Cairo, Egypt (CNN) -- Saif al-Adl was a relatively obscure name -- until this week.
The former Egyptian Special Forces soldier was well-known in jihadist circles as a senior figure in al Qaeda, but reports of his sudden elevation to the position of "caretaker" leader with the terrorist organization have thrust him into the global spotlight. And that has left some of his old acquaintances in Egypt scratching their heads.
One of them is Mohamed Abdel Rahman. He said he fought alongside al-Adl in Afghanistan in 1996, when al Qaeda was allied with the Taliban and battling the Northern Alliance.
Abdel Rahman spoke this week to CNN while attending a protest outside the U.S. Embassy in Cairo. That in itself would have been unthinkable just a few months ago, when Hosni Mubarak was still president of Egypt. No leading Salafist Muslim fundamentalist would have dared attend a public demonstration near one of the country's most closely guarded compounds.
Known among Egypt's jihadist community as the "Lion of Allah," Abdel Rahman is the son of Sheikh Omar Abdel Rahman, who is serving a life sentence in the United States after being convicted of conspiracy following the first bombing of the World Trade Center in 1993. He was at the U.S. Embassy demanding his ailing father's release.
Flanked by burly, bearded bodyguards, Abdel Rahman said: "I don't think Saif Al-Adl is qualified to run al Qaeda during this period because, as far as I know, he has been out of the picture -- under house arrest in Iran."
Intelligence analysts have long thought that al-Adl went to Iran after the 9/11 attacks, but some sources think he may have returned last year to the Afghan-Pakistan border as part of a deal to free a kidnapped Iranian diplomat in Pakistan.
Abdel Rahman said there was no doubt that al-Adl was an important figure in al Qaeda. He "was on the al Qaeda Guidance Council and was specifically in charge of Osama bin Laden's security and mobilization," Abdel Rahman said, referring to the founder of al Qaeda who was killed recently by U.S. forces in Pakistan.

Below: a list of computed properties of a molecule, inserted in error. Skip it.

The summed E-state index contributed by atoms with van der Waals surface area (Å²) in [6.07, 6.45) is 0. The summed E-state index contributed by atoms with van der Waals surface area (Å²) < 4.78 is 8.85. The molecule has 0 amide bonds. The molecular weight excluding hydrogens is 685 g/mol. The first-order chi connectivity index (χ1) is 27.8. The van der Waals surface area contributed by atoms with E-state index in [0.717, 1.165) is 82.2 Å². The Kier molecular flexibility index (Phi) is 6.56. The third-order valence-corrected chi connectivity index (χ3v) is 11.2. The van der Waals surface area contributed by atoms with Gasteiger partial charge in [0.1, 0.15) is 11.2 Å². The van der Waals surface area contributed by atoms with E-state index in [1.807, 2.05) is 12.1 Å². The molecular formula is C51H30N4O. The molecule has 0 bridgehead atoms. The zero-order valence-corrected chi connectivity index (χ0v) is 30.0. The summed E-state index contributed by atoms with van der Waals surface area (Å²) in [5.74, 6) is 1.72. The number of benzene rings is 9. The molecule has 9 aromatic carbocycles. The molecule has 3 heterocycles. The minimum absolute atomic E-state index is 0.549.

But while al-Adl was important in al Qaeda's military operations, he was not an ideological kingpin. "Saif is highly educated and speaks good English, but Dr. Ayman al-Zawahiri is much more qualified for the position," Abdel Rahman said.
Al-Zawahiri has long been al Qaeda's second-in-command, and under the organization's constitution should automatically accede to the leadership in the wake of bin Laden's death.
In a world of conspiracy theories, Abdel Rahman has his own about reports of al-Adl's promotion.
"The Pakistani government may have announced this false information to mislead al Qaeda's fighters or expose them," he told CNN. "I expect Dr. Ayman al-Zawahiri to announce his official leadership of the group within the coming days. It may have been delayed due to security issues."
Al-Adl has no shortage of qualifications as an al Qaeda operative. He has been indicted in the United States for involvement in the 1998 bombings of the U.S. embassies in Nairobi, Kenya, and Dar es Salaam, Tanzania, and is alleged to have trained al Qaeda cells in Sudan, Afghanistan, Somalia and Sudan. "He is one tough fighter and highly trained in explosive detonation," Abdel Rahman said.